After serving in the United States Navy, James “Jim” Willingham moved from Missouri to Long Beach in 1950, “chasing a girl, I think,” his son Brad said jokingly. Jim quickly found a job selling shoes. That same year, the owner of Ed James Studebaker visited the shoe store, told Jim he would be better off selling cars and offered him a job.

Boulevard Buick/GMC Cadillac has operated in Long Beach and Signal Hill since the early 1960s and is currently experiencing 15% and 5.4% year-over-year growth for its Buick/GMC auto sales and collision center, respectively. (Photograph by the Business Journal’s Brandon Richardson)

 

Jim worked at several dealerships in the coming years, including C. Stanlee Martin Oldsmobile and Masters Pontiac. Eventually, he ended up at Campbell Buick on American Avenue, which would be renamed Long Beach Boulevard, and became business partners with owner Charlie Campbell in 1961.

 

“They started off thinking the dealership would be named Campbell Willingham, but they couldn’t afford that many neon letters at the time,” Brad said. “American Avenue had just changed to Long Beach Boulevard. So, they came up with the name ‘Boulevard,’ and it’s been Boulevard Buick ever since.”

 

Jim went on to buy out Campbell and continue operating the dealership with the help of Brad when he was old enough. The father-son team ran the business in Long Beach through the early 1990s. Brad said his dad loves Long Beach and was very dedicated to the city, including civic involvement as president and/or chairman of Rotary Club of Long Beach, the Long Beach Area Chamber of Commerce, American Red Cross Greater Long Beach Chapter, the Long Beach Board of Water Commissioners, Memorial Medical Center Foundation and the Long Beach Area Convention & Visitors Bureau.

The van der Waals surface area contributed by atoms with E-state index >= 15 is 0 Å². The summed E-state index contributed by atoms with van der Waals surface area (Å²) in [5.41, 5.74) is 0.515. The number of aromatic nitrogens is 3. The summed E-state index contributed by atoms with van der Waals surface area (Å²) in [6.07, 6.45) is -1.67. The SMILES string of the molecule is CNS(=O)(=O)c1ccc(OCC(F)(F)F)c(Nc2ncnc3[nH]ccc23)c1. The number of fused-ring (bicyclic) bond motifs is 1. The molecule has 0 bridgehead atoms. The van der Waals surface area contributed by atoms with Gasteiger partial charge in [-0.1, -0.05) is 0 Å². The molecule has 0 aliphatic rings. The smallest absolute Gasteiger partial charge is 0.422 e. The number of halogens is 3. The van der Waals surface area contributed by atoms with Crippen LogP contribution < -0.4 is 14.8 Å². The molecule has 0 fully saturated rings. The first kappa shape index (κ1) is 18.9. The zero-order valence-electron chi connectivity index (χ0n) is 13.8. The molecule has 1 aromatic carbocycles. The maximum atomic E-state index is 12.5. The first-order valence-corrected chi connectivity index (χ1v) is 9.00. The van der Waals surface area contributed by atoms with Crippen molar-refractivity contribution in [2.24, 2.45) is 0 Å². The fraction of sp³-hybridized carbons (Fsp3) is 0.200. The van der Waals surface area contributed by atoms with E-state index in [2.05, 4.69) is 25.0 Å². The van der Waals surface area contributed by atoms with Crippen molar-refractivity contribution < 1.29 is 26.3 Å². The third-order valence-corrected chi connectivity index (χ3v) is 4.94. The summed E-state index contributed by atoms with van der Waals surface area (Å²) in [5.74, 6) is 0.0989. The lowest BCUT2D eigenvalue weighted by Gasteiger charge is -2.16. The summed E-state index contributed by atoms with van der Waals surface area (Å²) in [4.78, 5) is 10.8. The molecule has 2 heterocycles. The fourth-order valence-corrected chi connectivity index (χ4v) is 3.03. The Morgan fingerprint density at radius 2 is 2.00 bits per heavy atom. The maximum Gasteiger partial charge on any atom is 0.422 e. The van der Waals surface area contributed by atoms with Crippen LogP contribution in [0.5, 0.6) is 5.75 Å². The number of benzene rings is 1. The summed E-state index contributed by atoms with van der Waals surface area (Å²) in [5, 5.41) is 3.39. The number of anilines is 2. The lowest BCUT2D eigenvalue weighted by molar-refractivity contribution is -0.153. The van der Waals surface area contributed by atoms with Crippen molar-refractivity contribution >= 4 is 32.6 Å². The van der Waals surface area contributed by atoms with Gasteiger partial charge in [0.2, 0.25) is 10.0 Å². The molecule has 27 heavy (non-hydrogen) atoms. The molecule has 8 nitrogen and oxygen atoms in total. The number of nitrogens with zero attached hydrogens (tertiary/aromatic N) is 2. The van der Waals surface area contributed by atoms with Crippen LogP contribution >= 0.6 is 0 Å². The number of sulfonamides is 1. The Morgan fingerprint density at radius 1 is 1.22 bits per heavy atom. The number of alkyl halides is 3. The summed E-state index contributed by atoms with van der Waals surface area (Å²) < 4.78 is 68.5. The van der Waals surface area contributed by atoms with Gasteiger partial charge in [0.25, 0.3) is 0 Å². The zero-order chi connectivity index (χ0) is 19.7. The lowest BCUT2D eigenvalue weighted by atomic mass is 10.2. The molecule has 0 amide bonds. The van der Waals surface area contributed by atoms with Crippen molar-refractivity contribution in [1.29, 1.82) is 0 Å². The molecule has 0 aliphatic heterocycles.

The development of the Cerritos Auto Square began in the late 1980s and it quickly became one of the largest auto centers in the world. The center’s high visibility off of the 605 Freeway made it a powerhouse – tough competition for Long Beach auto dealers on Long Beach Boulevard, Brad said. Around the same time, construction began on the Blue Line.

 

“We had done a lot of work with the local politicians. They had an option to use some existing tracks down by the Los Angeles River, and we lobbied hard for that,” Brad said. “The night of the city council meeting, we didn’t go because we thought we had the vote in the bag, but somebody changed their vote at the last minute. They decided to bring the [Metro] Blue Line right down the middle of the boulevard, and we knew what that meant for us.”

 

The Blue Line opened in 1990, and the Willingham’s dealership struggled due to decreased visibility, no parking and less sidewalk space. The City of Long Beach had never shown any interest in creating an auto center, Brad explained, and many of the dealerships had already moved on to Signal Hill. Jim did not want to leave Long Beach, but, with business way down and the bowling alley next door being turned into a welfare office, it was time. Boulevard was one of the last dealerships to vacate Long Beach Boulevard for the growing Signal Hill Auto Center.

 

Jim partnered with Michael Salta, who owned as many as 24 dealerships throughout his career. Salta had built two side-by-side dealerships in Signal Hill, and, in 1993, Boulevard Buick Pontiac GMC opened. Brad oversaw day-to-day operations as general manager, while partners Jim and Salta oversaw the business end.

 

Ron Charron was brought on as general manager around 1998, while Brad was working at another Salta dealership. In 2000, Brad came back to Boulevard, where he and Ron bought out Jim and Salta. The new partners have run the dealership together ever since. In 2010, the company bought Coast Cadillac, which now occupies the space adjacent to Boulevard Buick/GMC as Boulevard Cadillac. Charron’s son Chad became the third partner at Boulevard earlier this year and continues to serve as general manager of the dealerships.

 

“That’s pretty much the story. Chad is running things, while Ron and I try not to be here quite as much as we used to be,” Brad said. “We’ve had two stores running side by side for years and they’ve been very successful. It’s been going really well.”

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